Doctor Dials Internet and Saves Asthma Girl; FINANCIAL MAIL

The Mail on Sunday (London, England), August 11, 1996 | Go to article overview

Doctor Dials Internet and Saves Asthma Girl; FINANCIAL MAIL


Byline: DOROTHY WALKER

A DOCTOR used the Internet in a desperate attempt to save a young patient's life - and succeeded.

Dr Stuart Rusnak's patient, 20-year-old Jennifer Cox, was suffering from seizures and severe asthma.

The drugs that the doctor used to ease Jennifer's breathing brought on the seizures, and treatment to control them in turn made her asthma lethal.

In a final effort to find help somewhere in the world, Dr Rusnak downloaded a copy of WebCompass, a new type of software that uses all the Web search engines together, and set out to seek help from his home PC in Honolulu, Hawaii.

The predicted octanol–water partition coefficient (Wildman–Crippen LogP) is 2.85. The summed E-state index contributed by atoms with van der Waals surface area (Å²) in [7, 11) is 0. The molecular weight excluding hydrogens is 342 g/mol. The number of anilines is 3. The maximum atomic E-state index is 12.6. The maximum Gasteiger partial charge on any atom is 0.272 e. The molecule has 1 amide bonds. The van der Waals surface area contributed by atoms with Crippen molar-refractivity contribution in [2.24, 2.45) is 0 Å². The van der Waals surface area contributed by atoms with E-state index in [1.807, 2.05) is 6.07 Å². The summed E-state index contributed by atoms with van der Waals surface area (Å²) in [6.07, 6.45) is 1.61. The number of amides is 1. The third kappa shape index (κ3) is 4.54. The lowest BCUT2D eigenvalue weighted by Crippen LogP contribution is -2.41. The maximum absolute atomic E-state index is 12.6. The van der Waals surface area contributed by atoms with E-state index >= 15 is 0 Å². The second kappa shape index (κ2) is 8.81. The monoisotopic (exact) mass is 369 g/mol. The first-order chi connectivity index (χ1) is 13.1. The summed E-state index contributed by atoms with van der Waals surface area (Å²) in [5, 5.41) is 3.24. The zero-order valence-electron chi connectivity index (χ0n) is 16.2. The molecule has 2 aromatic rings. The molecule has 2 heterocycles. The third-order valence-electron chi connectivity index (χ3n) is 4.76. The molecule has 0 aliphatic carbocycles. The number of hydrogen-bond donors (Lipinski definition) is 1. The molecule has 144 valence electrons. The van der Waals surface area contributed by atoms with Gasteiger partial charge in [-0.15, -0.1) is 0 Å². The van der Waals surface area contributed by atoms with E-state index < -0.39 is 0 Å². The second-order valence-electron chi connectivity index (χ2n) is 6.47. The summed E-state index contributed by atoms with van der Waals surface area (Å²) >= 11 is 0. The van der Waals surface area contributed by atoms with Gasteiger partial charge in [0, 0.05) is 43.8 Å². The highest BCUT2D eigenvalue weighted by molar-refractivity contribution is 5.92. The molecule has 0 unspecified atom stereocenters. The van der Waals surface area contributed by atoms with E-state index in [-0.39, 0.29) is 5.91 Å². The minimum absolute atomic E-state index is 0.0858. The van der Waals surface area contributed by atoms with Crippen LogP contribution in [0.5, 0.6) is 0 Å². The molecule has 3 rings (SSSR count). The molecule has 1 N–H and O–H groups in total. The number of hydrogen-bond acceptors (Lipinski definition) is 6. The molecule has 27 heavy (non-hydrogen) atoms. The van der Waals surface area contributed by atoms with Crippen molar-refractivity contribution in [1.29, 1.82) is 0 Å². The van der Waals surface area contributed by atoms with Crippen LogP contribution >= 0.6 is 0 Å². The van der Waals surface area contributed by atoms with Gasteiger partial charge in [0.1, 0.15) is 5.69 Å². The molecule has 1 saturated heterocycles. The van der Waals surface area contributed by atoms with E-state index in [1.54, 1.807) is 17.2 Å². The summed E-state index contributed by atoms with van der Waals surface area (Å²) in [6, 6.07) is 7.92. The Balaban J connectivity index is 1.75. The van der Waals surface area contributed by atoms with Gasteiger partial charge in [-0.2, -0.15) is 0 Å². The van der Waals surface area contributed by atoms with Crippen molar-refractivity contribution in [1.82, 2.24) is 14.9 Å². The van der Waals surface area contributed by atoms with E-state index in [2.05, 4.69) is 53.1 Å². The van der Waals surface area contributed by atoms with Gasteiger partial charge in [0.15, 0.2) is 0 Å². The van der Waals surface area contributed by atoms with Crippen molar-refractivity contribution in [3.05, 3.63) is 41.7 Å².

He says: `Jennifer was dying and I had run out of other ideas. I started at 5.30pm on a Sunday, typed in `seizure disorder' and had 77 hits.

`I read all the references until I reached the University of Washington, where I found a list of all European drugs available for complex seizure disorder. There, I found a drug we didn't know about - Sabril, made by a subsidiary of Hoechst.

`When I finally closed down my computer at midnight on that Sunday I had compiled research from all around Europe and had found out everything I could about the drug.'

Next morning Dr Rusnak rang the manufacturer, to find that Sabril was not on sale in the US, even for emergency use. He had to use his credit card to buy it from an offshore pharmacy in the Bahamas.

He says: `Only 48 hours after I came off-line Jennifer had her first dose of the drug, and within a month we were able to take her off her other medication. …

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